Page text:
Page 2230 - Week 07 - Thursday, 23 June 2005

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Mr Pratt: Up yours, Ted.

MR SPEAKER: Order, please!

MR QUINLAN: Back to the schoolyard, plonk.

MR SPEAKER: Unparliamentary language does not assist us at all. Mr Pratt, interjections are disorderly, especially unparliamentary ones and I think you ought to withdraw what you just said.

Mr Pratt: I withdraw that, Mr Speaker.

MR QUINLAN: And I withdraw calling him a plonk, Mr Speaker, in case you missed it.

MR SPEAKER: No, I did not miss it, Mr Quinlan. But I think the conversation, which ended up being an exchange of unparliamentary language, is unhelpful.

MR QUINLAN: Thank you, Mr Speaker. So let me just try and convey what at least I am trying to say. What I am trying to communicate is that I believe this place deserves a little bit more consideration in the conclusions that are drawn and in the arguments that are made here. I would expect a little bit more sophistication than what we have seen in Mr Mulcahy’s arguments. I guess that Mr Mulcahy’s arguments in this place fit into two categories. There are, of course, the simplistic notions that are trotted out by business when they want a more favourable environment. No-one blames business for arguing for a more favourable environment. Why wouldn’t they? But it is up to our political leaders to at least examine the simplicity or the over simplicity of some of the arguments that are put forward.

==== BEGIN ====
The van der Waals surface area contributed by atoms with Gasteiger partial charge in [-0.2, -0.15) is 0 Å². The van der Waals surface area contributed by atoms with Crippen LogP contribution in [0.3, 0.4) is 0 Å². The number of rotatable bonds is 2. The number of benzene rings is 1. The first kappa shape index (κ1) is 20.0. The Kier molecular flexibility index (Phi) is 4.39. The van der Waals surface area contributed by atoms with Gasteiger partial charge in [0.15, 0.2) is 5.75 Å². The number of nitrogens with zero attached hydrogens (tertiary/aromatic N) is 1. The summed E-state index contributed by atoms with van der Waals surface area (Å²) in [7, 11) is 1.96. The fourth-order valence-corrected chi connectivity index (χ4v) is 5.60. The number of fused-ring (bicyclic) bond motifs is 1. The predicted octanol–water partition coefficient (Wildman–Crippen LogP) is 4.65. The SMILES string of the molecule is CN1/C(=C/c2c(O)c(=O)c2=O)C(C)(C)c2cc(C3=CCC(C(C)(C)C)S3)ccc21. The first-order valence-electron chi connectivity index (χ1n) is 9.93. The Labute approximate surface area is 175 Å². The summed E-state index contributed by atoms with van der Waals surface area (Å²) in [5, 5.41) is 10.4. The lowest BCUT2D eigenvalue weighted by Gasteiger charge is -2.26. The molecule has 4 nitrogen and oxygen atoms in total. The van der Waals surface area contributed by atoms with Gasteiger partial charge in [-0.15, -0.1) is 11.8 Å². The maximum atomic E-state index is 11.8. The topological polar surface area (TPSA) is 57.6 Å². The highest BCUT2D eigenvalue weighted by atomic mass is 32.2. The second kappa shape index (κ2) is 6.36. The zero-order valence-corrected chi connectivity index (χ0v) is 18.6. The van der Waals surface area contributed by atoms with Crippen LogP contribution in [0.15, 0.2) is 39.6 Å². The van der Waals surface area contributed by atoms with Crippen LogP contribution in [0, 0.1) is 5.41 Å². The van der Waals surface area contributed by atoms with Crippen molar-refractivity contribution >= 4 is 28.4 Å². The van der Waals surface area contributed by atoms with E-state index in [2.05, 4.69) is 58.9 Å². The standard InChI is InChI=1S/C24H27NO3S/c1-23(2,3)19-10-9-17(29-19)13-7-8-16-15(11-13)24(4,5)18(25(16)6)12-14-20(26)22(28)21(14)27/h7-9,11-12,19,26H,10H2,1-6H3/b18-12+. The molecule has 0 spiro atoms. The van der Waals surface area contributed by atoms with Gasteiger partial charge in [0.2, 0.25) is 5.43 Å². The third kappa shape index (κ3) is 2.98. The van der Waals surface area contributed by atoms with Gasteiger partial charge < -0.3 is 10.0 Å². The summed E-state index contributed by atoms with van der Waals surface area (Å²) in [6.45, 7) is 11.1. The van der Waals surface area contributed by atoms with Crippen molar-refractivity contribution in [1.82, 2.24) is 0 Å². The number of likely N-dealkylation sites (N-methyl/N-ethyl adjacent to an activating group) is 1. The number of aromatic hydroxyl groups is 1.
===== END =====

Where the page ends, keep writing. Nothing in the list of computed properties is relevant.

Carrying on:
The whole basis, the whole assumption, that a more favourable taxation environment in the ACT or anywhere else will immediately translate into a greater level of employment is, I suggest, drawing a long bow and does not at least take into account the remote possibility of greater profit taking by business as opposed to an expansion of what they do. At the end of the day businesses set out to maximise profit. Quite often, if you look at a cost volume profit analysis of a business, Mr Mulcahy, you will find that there is an optimum level of production or sales. It is not necessarily the maximum—it is a point where they will make their most profit. Therefore, they are not necessarily going to aim for the maximum amount of employment. What they are going to aim for, Mr Mulcahy, is maximum profit taking. That is what they do.

I recommend to you that you get past this slavish adherence to the utterances of Peter Costello and your slavish adherence to the thesis that lower taxation or a softer cop for business will automatically translate itself into more employment, because it ain’t necessarily so. Having said all that, I thank members for their support for this bill.

Question resolved in the affirmative.

Bill agreed to in principle.

Leave granted to dispense with the detail stage.

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